Business at pawn shops is booming. With gas prices, food prices and pretty much every other type of spending in your budget going up, it is not surprising that middle income and upper income Americans are turning to pawn shops in order to raise money for food, utilities, housing and child rearing.
In Atlanta, I am starting to notice pawn shops in well manicured, middle class neighborhoods – a far cry from the stereotypical pawn shop in a seedy area of town. A pawn store in the upscale Perimeter area of Atlanta bills itself as the “Atlanta’s Pawnshop of the Rich & Famous!”
Not surprisingly I am seeing some of the customers of these high end pawn shops in my office for bankruptcy consultations. Often these clients have pledged valuable merchandise or heirloom jewelry and they don’t want to lose their property. These clients are very interested to find out how the bankruptcy law in Georgia treats pawn shop loans. Click on the link to read more about this topic on my Atlanta bankruptcy web site.
I am going to discuss pawn shop loans and Chapter 7 in a different post. In this post, I am going to discuss pawn shop loans and Chapter 13 filings in the Northern District of Georgia. If you live in a different jurisdiction, you will want to speak to a knowledgeable lawyer in that jurisdiction. In Georgia, at least, Georgia law applies and pawn shop regulations vary from state to state.
The Georgia law that applies to pawn shop transactions is set out in the Official Code of Georgia, Title 44, Section 12. Specifically, Georgia law provides that “all pawn transactions shall be for 30 day periods but may be extended or continued for additional 30 day periods.”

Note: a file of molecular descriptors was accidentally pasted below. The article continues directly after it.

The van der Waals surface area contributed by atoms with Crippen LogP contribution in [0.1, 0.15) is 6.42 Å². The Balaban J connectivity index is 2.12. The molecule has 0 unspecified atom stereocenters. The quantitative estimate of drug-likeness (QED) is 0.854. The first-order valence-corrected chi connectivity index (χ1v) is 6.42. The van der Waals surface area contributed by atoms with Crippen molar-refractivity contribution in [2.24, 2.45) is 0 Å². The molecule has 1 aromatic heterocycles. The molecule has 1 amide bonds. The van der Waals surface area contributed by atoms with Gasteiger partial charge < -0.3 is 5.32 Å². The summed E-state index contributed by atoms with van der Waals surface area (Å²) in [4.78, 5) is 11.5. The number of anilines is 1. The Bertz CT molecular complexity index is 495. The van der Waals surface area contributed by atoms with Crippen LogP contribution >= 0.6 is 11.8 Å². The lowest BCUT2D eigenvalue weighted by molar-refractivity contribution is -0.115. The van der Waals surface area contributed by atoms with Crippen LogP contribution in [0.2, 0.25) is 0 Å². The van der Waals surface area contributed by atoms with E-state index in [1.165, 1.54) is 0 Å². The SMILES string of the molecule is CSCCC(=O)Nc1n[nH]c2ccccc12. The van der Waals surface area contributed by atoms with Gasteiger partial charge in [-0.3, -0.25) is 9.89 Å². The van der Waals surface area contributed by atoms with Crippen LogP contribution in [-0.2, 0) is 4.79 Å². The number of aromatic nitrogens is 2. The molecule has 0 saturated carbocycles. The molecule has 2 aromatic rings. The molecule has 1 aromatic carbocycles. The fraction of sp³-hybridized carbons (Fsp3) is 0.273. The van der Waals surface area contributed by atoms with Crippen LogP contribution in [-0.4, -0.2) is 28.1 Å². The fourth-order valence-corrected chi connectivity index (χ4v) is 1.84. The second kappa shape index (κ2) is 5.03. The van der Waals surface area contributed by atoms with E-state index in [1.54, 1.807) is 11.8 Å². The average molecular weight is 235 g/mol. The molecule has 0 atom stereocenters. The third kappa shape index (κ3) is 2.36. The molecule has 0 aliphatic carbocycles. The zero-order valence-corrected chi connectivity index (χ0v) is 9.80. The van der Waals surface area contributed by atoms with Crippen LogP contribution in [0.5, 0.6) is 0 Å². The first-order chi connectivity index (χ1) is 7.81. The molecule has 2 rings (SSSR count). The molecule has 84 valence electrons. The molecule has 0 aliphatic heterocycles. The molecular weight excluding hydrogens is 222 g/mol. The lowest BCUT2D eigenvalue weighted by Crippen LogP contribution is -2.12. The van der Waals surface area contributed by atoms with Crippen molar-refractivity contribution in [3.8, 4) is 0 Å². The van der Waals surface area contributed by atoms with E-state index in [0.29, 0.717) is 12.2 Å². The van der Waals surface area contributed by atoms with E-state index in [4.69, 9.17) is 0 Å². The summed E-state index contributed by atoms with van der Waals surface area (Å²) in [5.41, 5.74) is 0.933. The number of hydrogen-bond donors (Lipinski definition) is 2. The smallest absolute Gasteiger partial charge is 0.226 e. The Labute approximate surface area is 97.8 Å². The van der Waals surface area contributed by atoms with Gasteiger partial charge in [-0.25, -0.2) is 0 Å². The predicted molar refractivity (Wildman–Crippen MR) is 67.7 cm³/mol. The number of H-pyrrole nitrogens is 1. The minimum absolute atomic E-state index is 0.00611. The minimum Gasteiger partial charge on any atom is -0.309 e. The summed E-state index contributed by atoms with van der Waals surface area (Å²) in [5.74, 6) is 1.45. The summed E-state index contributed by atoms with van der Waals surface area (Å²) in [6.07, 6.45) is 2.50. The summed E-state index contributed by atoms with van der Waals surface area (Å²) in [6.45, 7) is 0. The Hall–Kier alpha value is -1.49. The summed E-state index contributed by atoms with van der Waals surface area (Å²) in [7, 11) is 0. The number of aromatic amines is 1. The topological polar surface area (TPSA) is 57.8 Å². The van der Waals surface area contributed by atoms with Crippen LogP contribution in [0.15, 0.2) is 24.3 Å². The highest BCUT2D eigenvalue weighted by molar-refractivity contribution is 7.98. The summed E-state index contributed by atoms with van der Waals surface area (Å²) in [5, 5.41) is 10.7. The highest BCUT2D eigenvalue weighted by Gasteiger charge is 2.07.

Georgia law has additional rules for car title pawns – these rules give the borrower an additional 30 days to redeem his vehicle.
In most Georgia pawn transactions, the borrower can renew the transaction for additional 30 day periods by paying the interest and handling charges. If the transaction is not renewed and it goes into default, title then transfers to the pawn store. As noted above, borrowers who have pawned a car title have a 30 day grace period before title transfers.
Once title transfers, the borrower no longer owns the property. Therefore, if you are considering bankruptcy, you are much better off filing before the pawn transaction goes into default. If you file when the pawn loan is current, the pledged property will be part of your bankruptcy estate. If you file after title has transferred, the pledged items will not be part of your bankruptcy estate.
In Northern District of Georgia Chapter 13 cases, pawn loans are treated as secured loans. The automatic stay that goes into effect when you file for bankruptcy protects tolls the title transfer provision of the pawn contract. In practice, this means that your Chapter 13 plan needs to provide for payment to the pawn shop creditor as a secured creditor with interest. You will not get your pledged property back right away, however. At a minimum, you will have to wait until the pawn broker has been paid in full and you may not get your property back until your case is paid out in full.
If your loan is in default and title has passed, there are some arguments that might bring the pledged property back into your estate, but your options are limited.
Either way, you are likely to face stiff resistance from the pawn broker lender who will argue that your heirloom jewelry is not “necessary” for your financial rehabilitation and the Chapter 13 trustee may argue that if you are going to fund a claim for a non-essential like jewelry or sporting equipment, then you need to pay all of your creditors at 100%.
As you can see, pawn shop loans and bankruptcy do not go well together. If you have a pawn shop loan, make sure to reveal this to your lawyer and remember that you are better off filing your bankruptcy before your loan goes into default.
by Jonathan Ginsberg, Atlanta bankruptcy lawyer